20. The nucleic acid molecule with endonuclease activity of claim 16, wherein said 5′-cap is a phosphorothioate modification of at least four 5′-terminal nucleotides in said nucleic acid molecule.
21. The nucleic acid molecule with endonuclease activity of claim 16, wherein said 3′-cap is a 3′-3′ inverted riboabasic moiety.
22. The nucleic acid molecule with endonuclease activity of claim 16, wherein said 3′-cap is a 3′-3′ inverted deoxyriboabasic moiety.
23. The nucleic acid molecule with endonuclease activity of claim 1, wherein said nucleic acid molecule with endonuclease activity cleaves a separate nucleic acid molecule.
24. The nucleic acid molecule with endonuclease activity of claim 23, wherein said separate nucleic acid molecule is RNA.
25. The nucleic acid molecule with endonuclease activity of claim 23, wherein said nucleic acid molecule with endonuclease activity comprises between 12 and 100 bases complementary to said separate nucleic acid molecule.
26. The nucleic acid molecule with endonuclease activity of claim 23, wherein said nucleic acid molecule with endonuclease activity comprises between 14 and 24 bases complementary to said separate nucleic acid molecule.
27. The nucleic acid molecule with endonuclease activity of claim 1, wherein the length of said X is equal to the length of said Y.
28. The nucleic acid molecule with endonuclease activity of claim 1, wherein the length of said X is not equal to the length of said Y.
29. The nucleic acid molecule with endonuclease activity of claim 28, wherein the length of said X is 10 nucleotides and the length of said Y is 5 nucleotides.
30. The nucleic acid molecule with endonuclease activity of claim 1, wherein said Z is selected from the group consisting of Adenosine, Uridine, Guanosine, Cytidine and Inosine.
31. A cell including the nucleic acid molecule with endonuclease activity of claim 1.
32. The cell of claim 31, wherein said cell is a mammalian cell.
33. The cell of claim 32, wherein said cell is a human cell.
34. An expression vector comprising nucleic acid sequence encoding at least one of the nucleic acid molecule with endonuclease activity of claim 1, in a manner which allows expression of that nucleic acid molecule with endonuclease activity.
35. A cell including the expression vector of claim 34.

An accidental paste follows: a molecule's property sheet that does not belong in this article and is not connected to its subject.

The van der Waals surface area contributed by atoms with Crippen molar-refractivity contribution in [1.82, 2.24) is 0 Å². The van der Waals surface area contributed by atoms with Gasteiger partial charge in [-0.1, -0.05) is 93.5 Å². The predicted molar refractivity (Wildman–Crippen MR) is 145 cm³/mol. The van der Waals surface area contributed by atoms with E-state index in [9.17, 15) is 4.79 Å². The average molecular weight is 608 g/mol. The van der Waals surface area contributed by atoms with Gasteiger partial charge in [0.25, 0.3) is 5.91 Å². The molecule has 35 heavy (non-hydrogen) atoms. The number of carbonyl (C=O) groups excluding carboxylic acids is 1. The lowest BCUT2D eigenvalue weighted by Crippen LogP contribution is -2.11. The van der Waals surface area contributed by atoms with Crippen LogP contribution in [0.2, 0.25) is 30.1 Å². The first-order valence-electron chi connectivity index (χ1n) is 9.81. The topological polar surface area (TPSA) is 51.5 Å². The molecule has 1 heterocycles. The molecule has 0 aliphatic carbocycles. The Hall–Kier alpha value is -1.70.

36. The cell of claim 35, wherein said cell is a mammalian cell.
37. The cell of claim 36, wherein said cell is a human cell.
38. A method of cleaving a separate nucleic acid comprising, contacting the nucleic acid molecule of claim 1 with said separate nucleic acid molecule to achieve the cleavage of said separate nucleic acid molecule.
39. The method of claim 38, wherein said cleavage is carried out in the presence of a divalent cation.
40. The method of claim 39, wherein said divalent cation is Mg2+.
41. The expression vector of claim 34, wherein said vector comprises:
a) a transcription initiation region;
b) a transcription termination region;
c) a nucleic acid sequence encoding at least one said nucleic acid molecule; and
wherein said sequence is operably linked to said initiation region and said termination region, in a manner which allows expression and/or delivery of said nucleic acid molecule.
42. The expression vector of claim 34, wherein said vector comprises:
a) a transcription initiation region;
b) a transcription termination region;
c) an open reading frame;
d) a nucleic acid sequence encoding at least one said nucleic acid molecule, wherein said gene is operably linked to the 3′-end of said open reading frame; and
wherein said sequence is operably linked to said initiation region, said open reading frame and said termination region, in a manner which allows expression and/or delivery of said nucleic acid molecule.
43. The expression vector of claim 34, wherein said vector comprises:
a) a transcription initiation region;
b) a transcription termination region;
c) an intron;
d) a nucleic acid sequence encoding at least one said nucleic acid molecule; and
wherein said sequence is operably linked to said initiation region, said intron and said termination region, in a manner which allows expression and/or delivery of said nucleic acid molecule.
44. The expression vector of claim 34, wherein said vector comprises:
a) a transcription initiation region;
b) a transcription termination region;
c) an intron;
d) an open reading frame;
e) a nucleic acid sequence encoding at least one said nucleic acids molecule, wherein said sequence is operably linked to the 3′-end, of said open reading frame; and
wherein said sequence is operably linked to said initiation region, said intron, said open reading frame and said termination region, in a manner which allows expression and/or delivery of said nucleic acid molecule.